The high school class Cunning is generic, i.e. the class of the objects that are to be managed in the list is already determined when they are created. It is of course possible (even if only rarely makes sense) to also manage objects from subclasses of this class.
Build a list
In the following example, when the list is generated, it is specified that objects of the class String should be managed. With the help of the method append the strings are appended to the end of the list, which changes the order Babsi - Franzi - Susi results.
Go through a list
When going through a list (e.g. to carry out a search) there is a jump to the beginning of the list using the method toFirst () required. Then the request helps hasAccess () to ask whether a list element is still available or by continuing through the list with the method next () the end of the list has already been reached.
If the string list from the previous section is used as a basis, the output of the loop is: Babsi -> Franz -> Susi -> END!
Modify a list
For the next example, let's imagine a music collection in the objects of the class title to get managed. A rating between 1 and 5 is given for each title object, which is determined by the method getRating () can be requested.
The loop then goes through the list of all title objects and deletes with the method remove () those titles that have received a rating of 1. In addition, the number of deleted objects is shown in the variable counter counted in.
Insert into a sorted list
Sorting a list can sometimes also be useful. In our example of the music collection, the title objects could be sorted according to the rating. So that the sorting of the list is not lost, the user of the music collection must be provided with his own method for the sorted insertion of a new title.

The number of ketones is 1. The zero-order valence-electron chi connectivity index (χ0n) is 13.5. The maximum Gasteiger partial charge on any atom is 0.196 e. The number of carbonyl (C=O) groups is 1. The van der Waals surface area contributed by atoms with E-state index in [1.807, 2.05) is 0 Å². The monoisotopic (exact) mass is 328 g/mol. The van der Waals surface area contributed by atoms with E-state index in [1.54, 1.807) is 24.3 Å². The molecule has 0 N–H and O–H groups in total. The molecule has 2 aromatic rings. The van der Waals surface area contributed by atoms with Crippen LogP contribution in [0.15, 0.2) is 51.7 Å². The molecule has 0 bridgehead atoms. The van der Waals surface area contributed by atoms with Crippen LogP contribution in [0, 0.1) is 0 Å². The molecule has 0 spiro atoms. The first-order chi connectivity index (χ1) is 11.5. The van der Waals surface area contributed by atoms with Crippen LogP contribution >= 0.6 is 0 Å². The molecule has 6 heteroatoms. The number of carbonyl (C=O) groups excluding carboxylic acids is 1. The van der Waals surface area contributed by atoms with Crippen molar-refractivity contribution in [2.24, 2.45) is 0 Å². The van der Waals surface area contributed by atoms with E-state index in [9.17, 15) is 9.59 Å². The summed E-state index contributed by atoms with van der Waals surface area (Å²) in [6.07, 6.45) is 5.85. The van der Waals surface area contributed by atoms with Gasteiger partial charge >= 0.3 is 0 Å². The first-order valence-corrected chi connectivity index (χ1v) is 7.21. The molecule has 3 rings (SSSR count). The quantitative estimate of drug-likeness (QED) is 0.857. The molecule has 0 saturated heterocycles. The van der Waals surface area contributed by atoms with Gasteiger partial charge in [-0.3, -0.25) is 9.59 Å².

The loop is run through until a title is found that has a higher or the same rating as the new title. At this point, the associated title object with the method insert inserted before the current list object.
Stack and Queue
As a special case of the list, the stack and queue are very similar, which is why they are often discussed together. The queue is a FIFO data structure (first in, first out) - the objects are managed in the order in which they were inserted into the data structure. Direct access is only available to the foremost element of the snake (the head), it is always inserted at the back (at the end of the snake). The stack, on the other hand, is referred to as a LIFO data structure (last in, first out). Here, new objects are always placed on top of the stack; direct access is also only available to the top object of the stack.
Build a stack
As with a list, when creating a stack, you first have to specify the class of the objects that are to be managed in the stack. In the following example three strings are placed on the stack. The LIFO structure results in the sequence seen from top to bottom on the stack Hans - Maria - Manfred.
Go through a stack
The stack can be easily traversed from top to bottom with a loop.
The stack is reduced in the process, i.e. access to the objects is lost. If this is undesirable, the individual objects must be cached in a different data structure during the run.
Build a queue
As with a list, when creating a queue, you must first specify the class of the objects that are to be managed in the queue. In the example below, three strings are inserted into the queue. The sequence results from the FIFO structure in the queue Manfred - Maria - Hans.
Run through a queue
A snake can easily be traversed from front to back with a loop.
The queue is dismantled, i.e. access to the objects is lost. If this is undesirable, the individual objects must be cached in a different data structure during the run.